Do you need a flat roof Poly Iso Tapered System? • ASAP Roofing Do you need a flat roof Poly Iso Tapered System? • ASAP Roofing
On March 10, 2013

Do you need a flat roof Poly Iso Tapered System?

 

Flat roofs…the eternal headache for almost everyone who has one. One in three residential property owners asks us, “Why are flat roofs used?” The answer, building a home without a roof line is much cheaper, for the builder that is!

The inherent flaw with a flat roof, is the “flatness” of it. Poor drainage, leads to standing water, which leads to leaks. Often times a bit of pitch is built into these flat roof structures, somewhere about 1/8th inch pitch per foot of run. This pitch, while it seems so slight, is often times enough to keep pooling from occurring. To help understand what qualifies at pooling, or standing water: water that remains on the roof for over 24 hours after the precipitation event has ended.

Connecticut building codes follow the standard set by the International Building Codes. International Building Code is thus, there must be 1/4 inch of pitch for every 1 foot in rise. When a building is already in existence, this would be quite hard, and expensive, to accomplish with traditional stick framing. The solution is a polyisocyanurate taped system. We will refer to these as poly ISO or ISO systems.

Another interesting roofing code in Connecticut, a roof system must be installed to manufacturer specifications. Basically, do it how it is supposed to be done! We will examine 2 very commonly used flat roofing systems to help you determine if you are in need of an tapered ISO system. We will also make a whole hearted attempt to layout materials and labor costs associated with each of these systems in regards to your needs for your roofing project.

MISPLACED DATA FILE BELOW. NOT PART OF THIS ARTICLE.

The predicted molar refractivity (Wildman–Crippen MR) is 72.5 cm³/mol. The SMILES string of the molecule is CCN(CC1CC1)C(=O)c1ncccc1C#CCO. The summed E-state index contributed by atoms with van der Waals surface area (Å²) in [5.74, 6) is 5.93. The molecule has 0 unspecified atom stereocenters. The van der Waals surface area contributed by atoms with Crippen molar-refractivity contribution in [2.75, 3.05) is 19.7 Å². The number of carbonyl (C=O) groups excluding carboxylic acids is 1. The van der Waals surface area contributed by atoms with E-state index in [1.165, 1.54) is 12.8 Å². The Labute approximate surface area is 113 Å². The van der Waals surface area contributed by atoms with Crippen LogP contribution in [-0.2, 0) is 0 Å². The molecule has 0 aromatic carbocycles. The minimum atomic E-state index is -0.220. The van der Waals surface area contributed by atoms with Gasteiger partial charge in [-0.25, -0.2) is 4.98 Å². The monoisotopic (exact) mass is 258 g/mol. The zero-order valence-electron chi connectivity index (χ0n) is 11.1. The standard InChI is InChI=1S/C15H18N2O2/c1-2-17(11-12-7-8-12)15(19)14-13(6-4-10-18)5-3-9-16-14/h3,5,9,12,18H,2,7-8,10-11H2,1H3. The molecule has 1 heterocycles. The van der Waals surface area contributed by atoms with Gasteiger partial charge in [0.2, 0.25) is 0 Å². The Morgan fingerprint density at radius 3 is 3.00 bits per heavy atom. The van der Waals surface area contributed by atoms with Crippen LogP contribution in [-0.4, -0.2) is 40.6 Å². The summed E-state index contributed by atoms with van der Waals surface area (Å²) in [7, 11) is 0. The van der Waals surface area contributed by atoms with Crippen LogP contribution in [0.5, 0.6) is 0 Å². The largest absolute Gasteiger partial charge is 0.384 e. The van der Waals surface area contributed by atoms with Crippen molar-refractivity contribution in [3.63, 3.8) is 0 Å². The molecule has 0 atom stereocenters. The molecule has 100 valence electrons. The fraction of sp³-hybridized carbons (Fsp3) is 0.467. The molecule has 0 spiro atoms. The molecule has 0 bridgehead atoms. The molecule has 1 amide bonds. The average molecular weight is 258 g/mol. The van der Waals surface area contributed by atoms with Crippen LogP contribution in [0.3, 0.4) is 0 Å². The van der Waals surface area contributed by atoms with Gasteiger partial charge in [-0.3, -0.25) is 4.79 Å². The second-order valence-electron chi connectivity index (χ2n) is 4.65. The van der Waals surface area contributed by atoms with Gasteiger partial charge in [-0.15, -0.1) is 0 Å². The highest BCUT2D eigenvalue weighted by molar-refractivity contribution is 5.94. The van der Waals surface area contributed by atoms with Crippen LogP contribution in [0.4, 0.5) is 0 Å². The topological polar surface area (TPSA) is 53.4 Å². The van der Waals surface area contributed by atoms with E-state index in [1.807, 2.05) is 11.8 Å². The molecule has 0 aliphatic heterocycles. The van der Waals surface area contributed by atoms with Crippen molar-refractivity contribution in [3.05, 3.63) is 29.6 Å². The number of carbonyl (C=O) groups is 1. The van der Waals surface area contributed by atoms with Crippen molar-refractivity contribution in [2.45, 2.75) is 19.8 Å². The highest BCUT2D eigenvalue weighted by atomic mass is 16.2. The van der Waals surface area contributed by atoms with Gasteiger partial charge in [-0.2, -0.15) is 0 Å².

Above is the rough sketch of the roof that we requested a tapered ISO system for. For demonstration purposes this flat roof in Wolcott CT is a great example. The roof is 2800 square feet, dimensions are 40 feet by 70 feet.

We priced this roof out 2 different ways for the customer. The first way as an 045 mil reinforced EPDM black rubber roof manufactured by Carlisle, the second way as a 50 mil white reinforced PVC roof, manufacturer IB roof systems.

In order to get an accurate comparison of the two roofing systems we need to first compare material costs. Here is a breakdown roughly of materials required with cost for each different type of roof.

Carlisle 045 EPDM Rubber Roofing Materials List with prices.

1. EPDM Membrane per square foot $0.65, total cost $1,182

2. Perimeter Metal 230 lf, $14.23 per 10 feet $328.00

3. 6 inch cover tape, $1.90 lf, $437.00

4. 6 inch seam tape $65.00 a roll, 7 needed $455.00

5. Primer Low VOC $55.00 a can, 3 needed, $165.00

6. “T” Joints, $17.00 each, need 6, $102.00

IB 50 mil White PVC.

1. 50 mil membrane, $0.74 a square foot, $2,072

2. Perimeter Metal, white, PVC coated galvanized steel, $17.02 per 10 feet, 230 lf $391.46

3. There will be no cover tapes or seam tapes, or even primers, PVC is heat welded.

4. “T” Joints will be made from 50 mil non reinforced 12 inch by 50 ft roll, need 1 roll, could do this job 4 times from the same roll, cost $147.00